Top Attractions: Fossils, tracks and gotta-see-it-to-believe-it dinosaur sites in Texas

WORDS
Julia Bunch
PUBLISHED
March 2016 in
DallasChild, FortWorthChild, NorthTexasChild
UPDATED
March 3, 2016
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If your pint-sized paleontologist loved Jurassic World when it roared into theaters last summer or obsessed over all the dino gear that came with it, it’s time to take those fossil fanatics (including you) to seek out up-close and personal encounters. Find the state dinosaur of Texas in Fort Worth, venture west to track their footprints in Glen Rose or head south to see what beasts roamed our state.
 
Texas Memorial Museum in Austin
Home to thousands of ancient fish, dinosaur, mammal and bird fossils, this museum also boasts the Onion Creek mosasaur, an impressive 30-foot skeleton of an extinct snake relative discovered in — you guessed it — Austin’s Onion Creek in 1935. Marvel other natural wonders at this four-floor museum while you’re there, and download interactive activities for the kids from the website’s curriculum resources before you go.
Price: Adults, $4; kids 2−12, $3; kids younger than 2, free.
Learn more: 512/471-1604; tmm.utexas.edu
 
Dinosaur World in Glen Rose
Roam among more than 150 life-size dinosaurs at this 20-acre theme park. And visit the motion-activated animatronics, including a T-rex, inside the museum before letting kids put their paleontology skills to the test. The Fossil Dig, Dino Gem Excavation and Boneyard activities encourage kids to unearth faux prehistoric creatures, fossils and bones — then take them home as souvenirs.
Price: Adults, from $12.48; kids, $9.30; activities cost extra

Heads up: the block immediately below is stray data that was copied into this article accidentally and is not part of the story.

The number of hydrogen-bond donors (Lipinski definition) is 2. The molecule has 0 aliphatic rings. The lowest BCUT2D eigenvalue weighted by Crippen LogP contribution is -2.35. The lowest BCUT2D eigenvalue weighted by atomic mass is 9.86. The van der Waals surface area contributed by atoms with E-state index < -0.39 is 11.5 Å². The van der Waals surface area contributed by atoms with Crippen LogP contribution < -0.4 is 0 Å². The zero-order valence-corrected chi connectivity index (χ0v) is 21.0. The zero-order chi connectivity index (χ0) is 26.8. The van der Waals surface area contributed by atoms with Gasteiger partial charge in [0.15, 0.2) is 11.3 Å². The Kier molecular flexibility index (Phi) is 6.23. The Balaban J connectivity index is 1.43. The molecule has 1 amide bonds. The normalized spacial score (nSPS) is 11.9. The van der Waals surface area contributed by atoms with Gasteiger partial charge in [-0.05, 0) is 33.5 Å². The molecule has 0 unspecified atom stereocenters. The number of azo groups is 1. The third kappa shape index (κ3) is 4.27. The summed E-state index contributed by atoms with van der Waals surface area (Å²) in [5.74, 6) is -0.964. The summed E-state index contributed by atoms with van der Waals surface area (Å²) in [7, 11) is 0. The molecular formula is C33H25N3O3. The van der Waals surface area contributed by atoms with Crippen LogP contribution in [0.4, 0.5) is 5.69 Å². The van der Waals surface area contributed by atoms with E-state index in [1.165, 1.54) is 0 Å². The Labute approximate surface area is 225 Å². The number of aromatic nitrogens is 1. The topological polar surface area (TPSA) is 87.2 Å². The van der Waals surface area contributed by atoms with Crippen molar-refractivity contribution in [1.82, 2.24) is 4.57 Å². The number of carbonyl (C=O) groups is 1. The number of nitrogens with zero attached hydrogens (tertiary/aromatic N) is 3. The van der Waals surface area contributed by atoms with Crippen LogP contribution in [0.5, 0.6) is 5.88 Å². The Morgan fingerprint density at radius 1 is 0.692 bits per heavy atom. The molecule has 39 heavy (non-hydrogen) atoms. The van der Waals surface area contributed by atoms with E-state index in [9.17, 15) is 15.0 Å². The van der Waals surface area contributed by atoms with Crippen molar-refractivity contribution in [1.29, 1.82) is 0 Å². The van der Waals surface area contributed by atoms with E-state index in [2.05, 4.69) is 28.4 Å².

Learn more: 254/898-1526; dinosaurworld.com/texas
 
Dinosaur Valley State Park in Glen Rose
Kids — and parents — can literally walk in the footprints of giants such as T-rexes, velociraptors and sauropods (like the one in Danny and the Dinosaur) along the modern-day Paluxy River, an area with some of the best-preserved tracks in the world. Pro tip: Bring galoshes for the kids because they’ll definitely want to splash around in the riverbeds. Call ahead to check water levels.
Price: Adults, $7; kids younger than 12, free
Learn more: 254/897-4588; tpwd.texas.gov/state-parks/dinosaur-valley
 
Mineral Wells Fossil Park in Mineral Wells
This six-acre pit in Mineral Wells is the real paleontological deal. While you don’t necessarily need to bring any supplies with you to unearth marine fossils such as clam and oyster shells from more than 300 million years ago (which you can take home), we think it’s more fun to bring hand shovels, brushes or strainers for exploring. Pack a picnic lunch to eat under a pavilion. Note: Mineral Wells Fossil Park is primitive, so you won’t find running water, indoor restrooms or concessions to buy food or water.
Price: Free
Learn more: 940/328-7803; mineralwellsfossilpark.com
 
Waco Mammoth National Monument in Waco
View a herd of Ice Age-era adult and baby mammoth fossils from suspended walkways at the recently named national monument in Waco. Stop by the Excavation Station where kids dig and brush in a giant clay pit to find replica mammoth bones, with or without and instructor. Admission and excavating are free, but you can also take a guided tour for an additional cost.
Price: Free; tours, $5 for adults, $4 for kids seventh grade and older, $3 for kids sixth grade and younger and free for kids younger than 3
Learn more: 254/750-7946; nps.gov/waco
 
Fort Worth Museum of Science and History in Fort Worth
Did you know Texas has a state dinosaur? The 12-foot high and 60-foot long Paluxysaurus jonesi, named for the town Paluxy near the Jones Ranch, where the bones were discovered, calls the Fort Worth Museum of Science and History home. Check out the permanent DinoLabs and DinoDig exhibits, where kids can build a dinosaur by computer, then head outside to the interactive excavation site. Bonus: If your little digger finds a fossil small enough to fit inside their hand, they can take it home.
Price: Adults, $15; kids 2–12, $11; kids younger than 2, free
Learn more: 817/255-9300; fortworthmuseum.org

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